• 59°

Other voices: School vouchers still questionable

Supporters of North Carolina’s Opportunity Scholarship Program say a new report by N.C. State University researchers shows that the state voucher program is helping students from low-income families.

That’s far more hype than fact.

What the study makes clear is there’s no way to know whether the students who receive up to $4,200 per school year to pay private school tuition are getting a better education than they would at their local public school. Private schools do not take the End-of-Grade tests taken by public school students. Instead, they use national standardized tests of their own choice making a broad and balanced comparison with public schools impossible.

Two researchers from N.C. State’s College of Education and a third from the Friday Institute for Educational Innovation at N.C. State set out to explore this yawning accountability gap in the nation’s least regulated voucher program. They recruited 698 student volunteers in grades 4 through 8 from public and private schools to take the Iowa Test of Basic Skills in the spring of 2017. After students were sorted and some eliminated by various factors, the final comparison involved 245 students in private school and 252 in public schools. More than 7,000 students received Opportunity Scholarships in the 2017-18 school year.

The students getting Opportunity Scholarships showed a “positive, large and statistically significant” edge on the exams, the researchers said. But that conclusion came with multiple caveats. For one, half the private school students were from Catholic schools, which represent only 10 percent of the more than 400 schools receiving vouchers. In addition, the researchers stressed how a lack of common testing requirements for public schools and voucher-receiving private schools limits the applicability of their findings.

That did not stop voucher proponents from cheering the outcome of the study, which was primarily funded by two organizations that strongly support school choice, North Carolina’s John William Pope Foundation and the Walton Family Foundation.

Brian Jodice, interim president of Parents for Educational Freedom in North Carolina, said, “We celebrate these early findings, showing this program is offering children from some of North Carolina’s lowest-income families a real chance at academic success, and it’s spurred by parental school choice.”

The state had committed major funding to the Opportunity Scholarship Program. The program was allocated $44.8 million in 2017-18, and total funding is scheduled to increase by $10 million annually through the next decade. As a recent WUNC report noted, the projected funding level of the program in 2028 — $145 million — “is close to how much the state spent on the salaries of all the principals in North Carolina last year.”

It would be better if no public funding supported private school tuition, but since that has been the case in North Carolina since 2014 the money should at least be producing better results for students from lower-income families.

The law creating the program contains virtually no requirements that private schools receiving public dollars account for the quality of their curricula or the performance of their students. That is in sharp contrast to Republican lawmakers’ enthusiasm for tying public school teachers’ salaries to student performance and slapping letter grades on every public school based on test results.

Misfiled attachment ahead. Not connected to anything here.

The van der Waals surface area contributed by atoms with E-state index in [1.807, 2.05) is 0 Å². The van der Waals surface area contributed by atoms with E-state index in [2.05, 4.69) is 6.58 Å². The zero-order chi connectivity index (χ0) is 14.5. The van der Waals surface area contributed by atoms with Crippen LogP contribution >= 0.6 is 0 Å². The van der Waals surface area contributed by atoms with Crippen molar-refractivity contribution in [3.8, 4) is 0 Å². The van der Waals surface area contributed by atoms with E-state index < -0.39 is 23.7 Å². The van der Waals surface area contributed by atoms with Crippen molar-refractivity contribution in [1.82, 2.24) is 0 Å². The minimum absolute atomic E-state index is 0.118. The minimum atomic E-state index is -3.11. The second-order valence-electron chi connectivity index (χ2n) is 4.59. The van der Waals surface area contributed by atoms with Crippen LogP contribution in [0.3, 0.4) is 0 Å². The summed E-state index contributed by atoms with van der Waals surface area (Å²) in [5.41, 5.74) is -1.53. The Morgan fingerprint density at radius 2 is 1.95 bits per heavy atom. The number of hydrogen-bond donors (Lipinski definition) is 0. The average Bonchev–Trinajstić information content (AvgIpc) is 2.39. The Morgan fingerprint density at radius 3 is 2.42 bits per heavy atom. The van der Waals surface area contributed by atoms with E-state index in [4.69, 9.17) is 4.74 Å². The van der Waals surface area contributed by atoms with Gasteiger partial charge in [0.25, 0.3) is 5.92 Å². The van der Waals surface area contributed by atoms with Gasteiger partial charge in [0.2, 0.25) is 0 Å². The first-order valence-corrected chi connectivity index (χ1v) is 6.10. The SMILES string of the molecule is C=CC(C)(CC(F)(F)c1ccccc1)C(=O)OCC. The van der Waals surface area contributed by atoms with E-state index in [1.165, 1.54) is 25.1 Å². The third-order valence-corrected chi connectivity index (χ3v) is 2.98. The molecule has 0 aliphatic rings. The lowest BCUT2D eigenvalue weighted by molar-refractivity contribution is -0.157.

Even Jodice concedes the need from more data on the effectiveness of the Opportunity Scholarship Program. “I think we need to know where we’re at. If you don’t measure something, it’s hard to really know if it works,” he said.

He’s right. We still haven’t measured the impact of vouchers. And we still don’t know if they work.

— The News & Observer

Comments

Elections

Requests for absentee ballots top 9,000 in Rowan

Local

Spencer approves supplemental USDA loan for Park Plaza project

Business

11 locals will make up Empire Redevelopment Task Force

Local

New finance director excited to prove himself, continue on path set by predecessor

Coronavirus

County health officials report four new COVID-19 deaths

Elections

Trump promotes health care ‘vision’ at stop in Charlotte but gaps remain

Crime

Blotter: Woman charged with stealing mom’s dog

Business

Rowan County hires Howden as new finance director

Local

Exhibit about Jim Crow-era travel on display at NC Transportation Museum

Elections

GOP elections board members resign over absentee settlement

Crime

Drive-by shooting injures 24-year-old Salisbury man

Crime

Highway Patrol: Vehicle fled after striking, killing pedestrian on Camp Road

Local

Locals to be inducted into NC Military Veterans Hall of Fame

Business

Fall fun, with a twist: Patterson Farm adjusts to guidelines, offers new version of traditional events

Nation/World

Sayers, Piccolo friendship lives on in ‘Brian’s Song’

Education

Partners in learning passes last year’s special needs fashion show fundraiser with all-virtual event

Education

Shoutouts

Elections

Former history teacher to use ‘working knowledge of the issues’ in state House race

Business

Chamber adds more than 50 new businesses during Total Resource Campaign

Education

School board candidates for Salisbury seat split on consolidation

Education

Virtually no internet: Rural NC families struggle with online access for school-age children

Education

Horizons Unlimited taking learning to students this semester

Nation/World

NTSB: Pilot’s actions likely caused Earnhardt Jr. plane crash

Nation/World

2 Louisville officers shot amid Breonna Taylor protests